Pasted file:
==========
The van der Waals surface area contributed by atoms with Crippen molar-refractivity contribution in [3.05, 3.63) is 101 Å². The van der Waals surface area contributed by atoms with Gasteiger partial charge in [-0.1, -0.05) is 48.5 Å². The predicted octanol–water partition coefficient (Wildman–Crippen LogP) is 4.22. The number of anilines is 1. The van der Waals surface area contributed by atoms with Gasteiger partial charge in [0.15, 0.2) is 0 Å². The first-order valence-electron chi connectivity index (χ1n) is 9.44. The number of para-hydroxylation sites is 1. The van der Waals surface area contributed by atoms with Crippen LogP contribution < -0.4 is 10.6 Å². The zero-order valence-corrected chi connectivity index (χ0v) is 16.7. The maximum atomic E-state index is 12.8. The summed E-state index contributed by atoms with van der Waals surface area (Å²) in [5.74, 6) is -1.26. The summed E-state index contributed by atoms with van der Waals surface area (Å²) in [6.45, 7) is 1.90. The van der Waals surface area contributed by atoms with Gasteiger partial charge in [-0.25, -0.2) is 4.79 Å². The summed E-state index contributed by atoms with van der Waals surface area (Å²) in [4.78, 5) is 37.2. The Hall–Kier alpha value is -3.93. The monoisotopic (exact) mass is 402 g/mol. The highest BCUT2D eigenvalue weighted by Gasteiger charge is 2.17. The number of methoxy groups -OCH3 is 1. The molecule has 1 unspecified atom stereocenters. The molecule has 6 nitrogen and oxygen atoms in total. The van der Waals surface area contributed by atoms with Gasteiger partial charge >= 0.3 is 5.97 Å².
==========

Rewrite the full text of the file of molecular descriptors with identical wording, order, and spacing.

The van der Waals surface area contributed by atoms with Crippen molar-refractivity contribution in [3.05, 3.63) is 101 Å². The van der Waals surface area contributed by atoms with Gasteiger partial charge in [-0.1, -0.05) is 48.5 Å². The predicted octanol–water partition coefficient (Wildman–Crippen LogP) is 4.22. The number of anilines is 1. The van der Waals surface area contributed by atoms with Gasteiger partial charge in [0.15, 0.2) is 0 Å². The first-order valence-electron chi connectivity index (χ1n) is 9.44. The number of para-hydroxylation sites is 1. The van der Waals surface area contributed by atoms with Crippen LogP contribution < -0.4 is 10.6 Å². The zero-order valence-corrected chi connectivity index (χ0v) is 16.7. The maximum atomic E-state index is 12.8. The summed E-state index contributed by atoms with van der Waals surface area (Å²) in [5.74, 6) is -1.26. The summed E-state index contributed by atoms with van der Waals surface area (Å²) in [6.45, 7) is 1.90. The van der Waals surface area contributed by atoms with Gasteiger partial charge in [-0.25, -0.2) is 4.79 Å². The summed E-state index contributed by atoms with van der Waals surface area (Å²) in [4.78, 5) is 37.2. The Hall–Kier alpha value is -3.93. The monoisotopic (exact) mass is 402 g/mol. The highest BCUT2D eigenvalue weighted by Gasteiger charge is 2.17. The number of methoxy groups -OCH3 is 1. The molecule has 1 unspecified atom stereocenters. The molecule has 6 nitrogen and oxygen atoms in total. The van der Waals surface area contributed by atoms with Gasteiger partial charge >= 0.3 is 5.97 Å².